Could high blood pressure during middle age increase the risk of dementia?

Controlling high blood pressure during middle age can help prevent dementia later in life. In a long-term study, researchers checked the blood pressure of thousands of participants five times over nearly three decades and then performed neurological tests. Having high blood pressure between your mid-40s and mid-60s was associated with an increased risk of dementia later in life, compared with those with normal blood pressure, the researchers report.

Among study participants who had high blood pressure during midlife, there were 3.28 cases of dementia per 100 person-years, and among those with normal blood pressure during midlife, there were 1.84 cases per 100 person-years. The study also indicated that high or low blood pressure in old age increased the risk of dementia if a person first developed hypertension during middle age.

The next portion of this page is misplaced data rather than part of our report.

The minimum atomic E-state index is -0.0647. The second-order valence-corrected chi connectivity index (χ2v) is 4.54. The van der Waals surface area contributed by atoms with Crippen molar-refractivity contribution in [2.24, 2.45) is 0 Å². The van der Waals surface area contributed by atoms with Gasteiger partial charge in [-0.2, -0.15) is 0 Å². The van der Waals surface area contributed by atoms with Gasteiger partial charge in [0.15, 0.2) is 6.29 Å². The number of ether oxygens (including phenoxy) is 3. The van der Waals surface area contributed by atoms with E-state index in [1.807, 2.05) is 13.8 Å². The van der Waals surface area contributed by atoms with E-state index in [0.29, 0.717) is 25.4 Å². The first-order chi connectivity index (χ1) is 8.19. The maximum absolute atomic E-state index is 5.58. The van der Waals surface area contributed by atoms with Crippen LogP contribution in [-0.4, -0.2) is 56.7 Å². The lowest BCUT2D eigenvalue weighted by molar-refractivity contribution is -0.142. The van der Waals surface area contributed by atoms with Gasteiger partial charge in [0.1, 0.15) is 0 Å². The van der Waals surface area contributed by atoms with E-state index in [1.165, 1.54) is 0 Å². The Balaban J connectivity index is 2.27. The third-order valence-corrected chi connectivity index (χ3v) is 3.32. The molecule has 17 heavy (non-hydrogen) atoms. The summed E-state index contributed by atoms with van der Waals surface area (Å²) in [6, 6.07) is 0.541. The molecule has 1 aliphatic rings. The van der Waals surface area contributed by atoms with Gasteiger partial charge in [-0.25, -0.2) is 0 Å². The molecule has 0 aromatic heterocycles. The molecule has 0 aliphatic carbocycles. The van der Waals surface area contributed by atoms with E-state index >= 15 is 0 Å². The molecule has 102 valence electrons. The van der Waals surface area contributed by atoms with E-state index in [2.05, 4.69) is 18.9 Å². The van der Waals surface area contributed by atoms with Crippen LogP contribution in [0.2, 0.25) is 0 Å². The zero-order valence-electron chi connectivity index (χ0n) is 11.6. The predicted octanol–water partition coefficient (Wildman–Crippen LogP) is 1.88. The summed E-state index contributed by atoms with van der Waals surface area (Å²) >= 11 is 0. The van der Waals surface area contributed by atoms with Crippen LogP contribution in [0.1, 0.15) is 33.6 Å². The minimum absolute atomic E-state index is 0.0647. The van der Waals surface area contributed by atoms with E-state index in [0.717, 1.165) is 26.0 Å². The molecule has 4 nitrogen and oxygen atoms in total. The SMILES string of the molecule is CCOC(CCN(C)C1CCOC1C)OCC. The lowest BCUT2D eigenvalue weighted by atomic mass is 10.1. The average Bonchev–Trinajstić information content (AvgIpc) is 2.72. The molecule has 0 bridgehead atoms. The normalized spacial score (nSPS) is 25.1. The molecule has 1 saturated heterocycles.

Among people with normal blood pressure starting in middle age, 1.31 in 100 people developed dementia each year, the team found. The number of new cases of dementia was higher for those with hypertension starting in middle age, at 2.83 per 100 person-years, but the highest-risk group had hypertension first and then low blood pressure later in life, with 4.26 new cases per 100 people per year.

Hypertension was defined as having a systolic pressure (how much force the blood exerts on the walls of the arteries when the heart beats) greater than 140 millimeters of mercury, with a diastolic blood pressure (the force on the walls of the arteries when the heart beats). rest) above 90. This was the standard definition of hypertension when the study began, now a reading of at least 130 over 80 is considered high blood pressure.

High blood pressure can damage blood vessels, making them stiffer. Previous research suggests that, when the brain vessels are damaged, the organ does not function as well, possibly because it receives less oxygen and nutrients, then later, if blood pressure is too low, the reduced blood flow may further deprive the brain. But, if the amount of vascular dysfunction can be reduced by controlling blood pressure with medication, exercise, or diet, further dementia may be delayed or even prevented.

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